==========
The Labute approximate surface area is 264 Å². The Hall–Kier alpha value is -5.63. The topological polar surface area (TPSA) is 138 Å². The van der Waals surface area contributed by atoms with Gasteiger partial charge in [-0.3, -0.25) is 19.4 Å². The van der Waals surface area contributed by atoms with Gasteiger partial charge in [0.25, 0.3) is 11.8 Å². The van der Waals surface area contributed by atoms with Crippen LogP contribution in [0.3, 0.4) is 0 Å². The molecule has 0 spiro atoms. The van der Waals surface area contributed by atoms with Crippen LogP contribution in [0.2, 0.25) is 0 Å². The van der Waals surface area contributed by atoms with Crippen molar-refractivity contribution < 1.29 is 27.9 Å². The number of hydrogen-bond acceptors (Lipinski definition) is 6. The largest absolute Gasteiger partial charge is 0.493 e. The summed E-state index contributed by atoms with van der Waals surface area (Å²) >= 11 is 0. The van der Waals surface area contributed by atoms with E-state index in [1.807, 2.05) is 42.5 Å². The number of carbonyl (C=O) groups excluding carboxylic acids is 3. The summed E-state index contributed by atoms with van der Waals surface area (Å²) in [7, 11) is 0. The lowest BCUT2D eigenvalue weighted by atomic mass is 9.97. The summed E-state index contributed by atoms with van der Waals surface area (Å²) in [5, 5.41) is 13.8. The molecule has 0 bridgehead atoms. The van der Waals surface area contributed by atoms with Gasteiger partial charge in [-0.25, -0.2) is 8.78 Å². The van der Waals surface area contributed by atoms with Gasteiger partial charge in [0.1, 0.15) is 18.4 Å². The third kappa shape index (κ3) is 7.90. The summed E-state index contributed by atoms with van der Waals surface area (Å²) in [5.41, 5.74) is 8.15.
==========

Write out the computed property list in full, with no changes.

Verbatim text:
The Labute approximate surface area is 264 Å². The Hall–Kier alpha value is -5.63. The topological polar surface area (TPSA) is 138 Å². The van der Waals surface area contributed by atoms with Gasteiger partial charge in [-0.3, -0.25) is 19.4 Å². The van der Waals surface area contributed by atoms with Gasteiger partial charge in [0.25, 0.3) is 11.8 Å². The van der Waals surface area contributed by atoms with Crippen LogP contribution in [0.3, 0.4) is 0 Å². The molecule has 0 spiro atoms. The van der Waals surface area contributed by atoms with Crippen LogP contribution in [0.2, 0.25) is 0 Å². The van der Waals surface area contributed by atoms with Crippen molar-refractivity contribution < 1.29 is 27.9 Å². The number of hydrogen-bond acceptors (Lipinski definition) is 6. The largest absolute Gasteiger partial charge is 0.493 e. The summed E-state index contributed by atoms with van der Waals surface area (Å²) >= 11 is 0. The van der Waals surface area contributed by atoms with E-state index in [1.807, 2.05) is 42.5 Å². The number of carbonyl (C=O) groups excluding carboxylic acids is 3. The summed E-state index contributed by atoms with van der Waals surface area (Å²) in [7, 11) is 0. The lowest BCUT2D eigenvalue weighted by atomic mass is 9.97. The summed E-state index contributed by atoms with van der Waals surface area (Å²) in [5, 5.41) is 13.8. The molecule has 0 bridgehead atoms. The van der Waals surface area contributed by atoms with Gasteiger partial charge in [-0.25, -0.2) is 8.78 Å². The van der Waals surface area contributed by atoms with Gasteiger partial charge in [0.1, 0.15) is 18.4 Å². The third kappa shape index (κ3) is 7.90. The summed E-state index contributed by atoms with van der Waals surface area (Å²) in [5.41, 5.74) is 8.15.